We could give you a million reasons why Lady Gaga is a great entertainer.
But more pressingly, there are the reasons as to why she was the exact perfect choice to headline yesterday's Pepsi Zero Sugar Super Bowl LI Halftime Show.
Simply, no one else at her stage of the game (i.e. big enough to even be considered for the Super Bowl) means what Lady Gaga means to her fans and to the whole idea of approaching music and performing as more than the some of its parts.
As Sunday approached and, bit by bit, certain details of Gaga's game plan were revealed, the pressing question remained as to whether she was going to use the opportunity to make an overtly political statement, despite reports (that were denied) that the NFL had politely asked her to not go there.
"The Super Bowl is a time when people really come together," an NFL spokesperson told TMZ last week. "Lady Gaga is focused on putting together an amazing show for fans and we love working with her on it; we aren't going to be distracted by this."
Yet the world was still waiting to see what Gaga would do.
But as it turned out, from the second the lights at NRG Stadium went down and all eyes turned to Gaga perched on the roof, opening her performance with the acoustic strains of "God Bless America" and then "This Land Is Your Land," the symbolic lyrics booming out of her like a warm hug, no one need have thought for a second that Mother Monster was going to let this moment go to waste.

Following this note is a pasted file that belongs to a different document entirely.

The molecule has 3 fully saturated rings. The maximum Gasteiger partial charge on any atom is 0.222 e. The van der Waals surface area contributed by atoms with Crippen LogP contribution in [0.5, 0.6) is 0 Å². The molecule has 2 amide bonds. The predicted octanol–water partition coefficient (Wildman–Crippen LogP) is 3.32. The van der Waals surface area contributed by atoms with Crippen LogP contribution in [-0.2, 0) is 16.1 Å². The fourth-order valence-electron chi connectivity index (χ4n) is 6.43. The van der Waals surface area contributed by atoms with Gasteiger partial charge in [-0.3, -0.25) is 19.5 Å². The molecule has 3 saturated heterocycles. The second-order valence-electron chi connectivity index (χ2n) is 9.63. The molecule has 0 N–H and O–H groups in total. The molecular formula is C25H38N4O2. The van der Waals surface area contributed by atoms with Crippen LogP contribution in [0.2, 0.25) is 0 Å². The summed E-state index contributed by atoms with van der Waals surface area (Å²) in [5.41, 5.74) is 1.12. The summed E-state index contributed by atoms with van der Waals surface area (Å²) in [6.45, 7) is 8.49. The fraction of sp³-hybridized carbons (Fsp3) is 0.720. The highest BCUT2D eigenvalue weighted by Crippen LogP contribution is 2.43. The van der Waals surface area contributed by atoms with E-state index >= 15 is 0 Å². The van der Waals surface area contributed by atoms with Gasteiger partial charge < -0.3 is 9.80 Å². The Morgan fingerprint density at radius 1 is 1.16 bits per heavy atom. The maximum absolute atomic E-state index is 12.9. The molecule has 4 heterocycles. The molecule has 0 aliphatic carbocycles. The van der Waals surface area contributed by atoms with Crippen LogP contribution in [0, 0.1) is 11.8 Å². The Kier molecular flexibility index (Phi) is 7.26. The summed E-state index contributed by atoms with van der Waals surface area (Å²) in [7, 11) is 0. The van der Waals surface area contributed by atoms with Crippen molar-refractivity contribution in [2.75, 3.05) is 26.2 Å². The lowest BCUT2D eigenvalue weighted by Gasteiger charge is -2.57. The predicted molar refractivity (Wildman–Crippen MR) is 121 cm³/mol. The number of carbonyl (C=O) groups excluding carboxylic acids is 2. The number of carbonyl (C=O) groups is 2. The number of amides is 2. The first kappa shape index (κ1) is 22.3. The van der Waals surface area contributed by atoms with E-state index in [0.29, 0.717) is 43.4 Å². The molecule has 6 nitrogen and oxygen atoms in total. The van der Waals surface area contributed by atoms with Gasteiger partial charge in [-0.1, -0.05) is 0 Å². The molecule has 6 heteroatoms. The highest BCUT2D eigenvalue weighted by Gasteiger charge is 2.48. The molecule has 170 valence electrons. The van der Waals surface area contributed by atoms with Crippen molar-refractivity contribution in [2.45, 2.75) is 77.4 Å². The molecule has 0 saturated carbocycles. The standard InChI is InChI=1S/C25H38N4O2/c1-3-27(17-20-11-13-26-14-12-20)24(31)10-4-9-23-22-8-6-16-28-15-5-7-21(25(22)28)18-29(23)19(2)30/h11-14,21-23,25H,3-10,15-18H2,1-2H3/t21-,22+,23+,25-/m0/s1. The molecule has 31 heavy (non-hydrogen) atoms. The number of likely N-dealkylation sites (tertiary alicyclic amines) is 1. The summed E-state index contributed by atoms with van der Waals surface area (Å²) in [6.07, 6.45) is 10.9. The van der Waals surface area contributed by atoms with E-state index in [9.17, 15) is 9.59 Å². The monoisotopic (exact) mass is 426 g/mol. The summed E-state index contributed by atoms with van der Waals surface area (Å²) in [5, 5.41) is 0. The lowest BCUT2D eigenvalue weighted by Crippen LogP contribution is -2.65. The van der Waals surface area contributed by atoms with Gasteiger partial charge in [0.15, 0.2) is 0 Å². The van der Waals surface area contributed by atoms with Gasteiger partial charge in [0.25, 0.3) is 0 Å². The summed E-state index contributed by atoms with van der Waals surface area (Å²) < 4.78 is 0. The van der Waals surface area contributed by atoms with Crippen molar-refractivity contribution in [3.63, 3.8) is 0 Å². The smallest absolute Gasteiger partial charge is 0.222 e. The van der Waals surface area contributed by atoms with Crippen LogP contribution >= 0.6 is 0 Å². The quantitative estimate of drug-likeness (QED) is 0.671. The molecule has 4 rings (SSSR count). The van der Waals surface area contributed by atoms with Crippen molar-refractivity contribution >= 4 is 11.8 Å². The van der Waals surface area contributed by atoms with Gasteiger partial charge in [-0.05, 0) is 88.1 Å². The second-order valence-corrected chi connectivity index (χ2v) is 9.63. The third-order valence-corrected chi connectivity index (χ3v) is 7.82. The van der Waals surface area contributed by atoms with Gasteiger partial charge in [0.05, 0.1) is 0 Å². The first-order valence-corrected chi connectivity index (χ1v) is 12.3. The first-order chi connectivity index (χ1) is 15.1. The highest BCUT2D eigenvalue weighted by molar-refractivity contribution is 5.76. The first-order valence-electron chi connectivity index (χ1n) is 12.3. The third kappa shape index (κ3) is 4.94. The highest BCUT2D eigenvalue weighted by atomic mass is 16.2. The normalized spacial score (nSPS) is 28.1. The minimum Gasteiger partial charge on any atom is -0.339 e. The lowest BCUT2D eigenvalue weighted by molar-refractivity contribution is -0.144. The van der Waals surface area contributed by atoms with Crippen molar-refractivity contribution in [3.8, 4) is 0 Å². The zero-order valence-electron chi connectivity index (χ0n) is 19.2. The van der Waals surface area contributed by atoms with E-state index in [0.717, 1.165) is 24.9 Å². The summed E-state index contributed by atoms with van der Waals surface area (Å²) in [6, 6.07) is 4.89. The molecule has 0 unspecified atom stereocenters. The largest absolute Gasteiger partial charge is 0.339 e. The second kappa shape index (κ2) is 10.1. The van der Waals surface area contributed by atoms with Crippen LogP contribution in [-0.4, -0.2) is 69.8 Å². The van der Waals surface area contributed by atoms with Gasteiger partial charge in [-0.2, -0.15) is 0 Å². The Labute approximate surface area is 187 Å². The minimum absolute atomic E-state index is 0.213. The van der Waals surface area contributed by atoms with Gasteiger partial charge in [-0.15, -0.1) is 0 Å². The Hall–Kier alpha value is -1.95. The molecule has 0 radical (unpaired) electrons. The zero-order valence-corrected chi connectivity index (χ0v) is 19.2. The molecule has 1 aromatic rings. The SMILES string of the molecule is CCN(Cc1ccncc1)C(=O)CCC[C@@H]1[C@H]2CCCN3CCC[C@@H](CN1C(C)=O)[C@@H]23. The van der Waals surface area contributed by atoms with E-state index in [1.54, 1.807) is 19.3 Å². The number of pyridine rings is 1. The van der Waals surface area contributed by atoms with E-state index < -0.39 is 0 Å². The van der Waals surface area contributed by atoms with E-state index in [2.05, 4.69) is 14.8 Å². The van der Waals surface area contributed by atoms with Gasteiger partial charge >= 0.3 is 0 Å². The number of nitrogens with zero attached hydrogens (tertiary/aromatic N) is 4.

And the wise souls who signed her up for the Super Bowl couldn't have expected any differently.
That being said, the country was in a different place in September, when Gaga announced the news, than it is now.
No matter how all-consuming Super Bowl LI was for the 111.3 million people watching, how joyous it was for ecstatic Patriots fans and devastating for those rooting for the Falcons, everyone was still only a glance at a Twitter feed away from all the other issues roiling the world right now.
At this point, everyone's just exhausted—tired of arguing in circles, tired of being angry or defensive, tired of everything turning into a fight.
Enter Lady Gaga, whose very presence sends a message.
The Grammy winner has built a career on being a port in the storm for one and all. She's dedicated herself to speaking for those without a voice, comforting the bullied and outcast and communicating the importance of being one's self.
She's basically the Statue of Liberty of pop music.
For starters, "This Land Is Your Land" was in its day Woody Guthrie's critical response to Irving Berlin's "God Bless America," which has been a patriotic classic since the 1930s. The folk singer, who penned the song in the late 1940s after World War II, was questioning just how equal all people were in the United States, whether God was blessing all of America—whether, indeed, this land really was made for you and me.
So Gaga started off by embracing both sentiments—may our country be unified, strong and peaceful, as well as a place that people from all backgrounds can enjoy equally.
She concluded the opening segment with the end of the Pledge of Allegiance: "One nation, under God, indivisible, with liberty and justice for all." (Her lilt on "for all": See how obvious and simple that should be? she seemed to be asking.)